Perturb-and-MAP [21] is an algorithm that reduces probabilistic inference, such as sampling, to energy minimization in a Markov random field (MRF) [20]. For instance, instead of Gibbs sampling, one can use the perturb-and-MAP algorithm to find multiple instances of configurations that minimize the perturbed energy function. Each instance of the perturb-and-MAP works by first injecting noise to the energy function of the MRF, i.e., , followed by maximum-a-posterior (MAP) step, i.e., .

A connection between this perturb-and-MAP and the proposed NPAD is clear. Let us define the energy function of the conditional recurrent language model as its log-probability, i.e., (see Eq. (4).) Then, the noise injection to the hidden state in Eq. (8) is a process similar to injecting noise to the energy function. This connection arises from the fact that the NPAD and perturb-and-MAP share the same goal of “[giving] other low energy states the chance” [20].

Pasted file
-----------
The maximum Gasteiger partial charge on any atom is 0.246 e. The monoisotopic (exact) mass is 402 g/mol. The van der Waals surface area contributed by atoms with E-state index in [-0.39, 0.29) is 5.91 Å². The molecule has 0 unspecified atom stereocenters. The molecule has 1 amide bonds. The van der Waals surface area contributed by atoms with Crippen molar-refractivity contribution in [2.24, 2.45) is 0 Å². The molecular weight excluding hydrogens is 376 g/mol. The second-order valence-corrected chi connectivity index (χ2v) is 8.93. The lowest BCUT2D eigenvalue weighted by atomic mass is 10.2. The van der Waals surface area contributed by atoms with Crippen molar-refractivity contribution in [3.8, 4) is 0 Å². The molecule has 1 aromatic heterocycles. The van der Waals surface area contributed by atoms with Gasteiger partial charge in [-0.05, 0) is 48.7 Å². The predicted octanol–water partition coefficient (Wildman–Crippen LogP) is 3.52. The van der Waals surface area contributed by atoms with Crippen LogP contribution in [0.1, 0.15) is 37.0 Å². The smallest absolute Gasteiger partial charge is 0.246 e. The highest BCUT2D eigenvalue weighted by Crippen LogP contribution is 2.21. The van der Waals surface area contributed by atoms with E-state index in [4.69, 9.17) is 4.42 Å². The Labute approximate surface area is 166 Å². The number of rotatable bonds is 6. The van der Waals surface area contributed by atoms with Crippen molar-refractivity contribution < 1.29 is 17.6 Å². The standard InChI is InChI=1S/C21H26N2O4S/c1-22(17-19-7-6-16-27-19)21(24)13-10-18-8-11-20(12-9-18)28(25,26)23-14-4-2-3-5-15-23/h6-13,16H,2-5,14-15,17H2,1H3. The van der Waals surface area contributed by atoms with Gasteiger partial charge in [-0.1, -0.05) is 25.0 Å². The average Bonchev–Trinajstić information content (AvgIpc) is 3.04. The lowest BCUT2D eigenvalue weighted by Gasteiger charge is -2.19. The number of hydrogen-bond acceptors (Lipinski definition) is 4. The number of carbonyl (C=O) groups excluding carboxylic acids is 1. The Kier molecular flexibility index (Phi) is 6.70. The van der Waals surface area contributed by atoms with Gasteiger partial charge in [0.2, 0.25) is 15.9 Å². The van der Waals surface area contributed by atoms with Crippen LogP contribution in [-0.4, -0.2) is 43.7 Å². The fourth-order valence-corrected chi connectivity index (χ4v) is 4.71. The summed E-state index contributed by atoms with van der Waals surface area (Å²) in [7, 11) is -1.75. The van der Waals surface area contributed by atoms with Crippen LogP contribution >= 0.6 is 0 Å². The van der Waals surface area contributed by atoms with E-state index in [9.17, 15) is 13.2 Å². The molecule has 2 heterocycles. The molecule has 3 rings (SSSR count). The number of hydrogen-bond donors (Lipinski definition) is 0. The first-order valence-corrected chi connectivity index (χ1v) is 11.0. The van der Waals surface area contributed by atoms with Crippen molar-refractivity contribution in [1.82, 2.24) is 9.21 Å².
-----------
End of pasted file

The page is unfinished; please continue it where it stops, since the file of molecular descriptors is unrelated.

Diverse Decoding

One can view the proposed NPAD as a way to generate a diverse set of likely solutions from a conditional recurrent language model. In [16], a variant of beam search was proposed, which modifies the scoring function at each time step of beam search to promote diverse decoding. This is done by penalizing low ranked hypotheses that share a previous hypothesis. This approach is however only applicable to beam search and is not as parallelizable as the proposed NPAD. It should be noted that the NPAD and the diverse decoding can be used together.